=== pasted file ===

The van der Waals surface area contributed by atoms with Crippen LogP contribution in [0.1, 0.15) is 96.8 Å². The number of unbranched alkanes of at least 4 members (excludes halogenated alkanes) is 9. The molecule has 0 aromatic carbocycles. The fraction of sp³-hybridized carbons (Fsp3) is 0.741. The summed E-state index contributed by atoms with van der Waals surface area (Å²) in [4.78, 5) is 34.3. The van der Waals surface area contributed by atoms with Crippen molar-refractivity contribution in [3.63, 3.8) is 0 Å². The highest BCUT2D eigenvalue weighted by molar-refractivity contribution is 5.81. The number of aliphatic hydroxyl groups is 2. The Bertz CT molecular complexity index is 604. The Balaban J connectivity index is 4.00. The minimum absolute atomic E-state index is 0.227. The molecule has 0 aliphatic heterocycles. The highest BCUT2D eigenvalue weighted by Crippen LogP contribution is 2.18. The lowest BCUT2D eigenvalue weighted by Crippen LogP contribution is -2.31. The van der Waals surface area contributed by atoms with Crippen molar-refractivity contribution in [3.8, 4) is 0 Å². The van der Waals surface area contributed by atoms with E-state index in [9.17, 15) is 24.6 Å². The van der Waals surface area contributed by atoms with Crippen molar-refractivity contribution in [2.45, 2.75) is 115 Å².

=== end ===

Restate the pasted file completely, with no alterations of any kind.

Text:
The van der Waals surface area contributed by atoms with Crippen LogP contribution in [0.1, 0.15) is 96.8 Å². The number of unbranched alkanes of at least 4 members (excludes halogenated alkanes) is 9. The molecule has 0 aromatic carbocycles. The fraction of sp³-hybridized carbons (Fsp3) is 0.741. The summed E-state index contributed by atoms with van der Waals surface area (Å²) in [4.78, 5) is 34.3. The van der Waals surface area contributed by atoms with Crippen molar-refractivity contribution in [3.63, 3.8) is 0 Å². The highest BCUT2D eigenvalue weighted by molar-refractivity contribution is 5.81. The number of aliphatic hydroxyl groups is 2. The Bertz CT molecular complexity index is 604. The Balaban J connectivity index is 4.00. The minimum absolute atomic E-state index is 0.227. The molecule has 0 aliphatic heterocycles. The highest BCUT2D eigenvalue weighted by Crippen LogP contribution is 2.18. The lowest BCUT2D eigenvalue weighted by Crippen LogP contribution is -2.31. The van der Waals surface area contributed by atoms with Crippen molar-refractivity contribution in [3.8, 4) is 0 Å². The van der Waals surface area contributed by atoms with E-state index in [9.17, 15) is 24.6 Å². The van der Waals surface area contributed by atoms with Crippen molar-refractivity contribution in [2.45, 2.75) is 115 Å².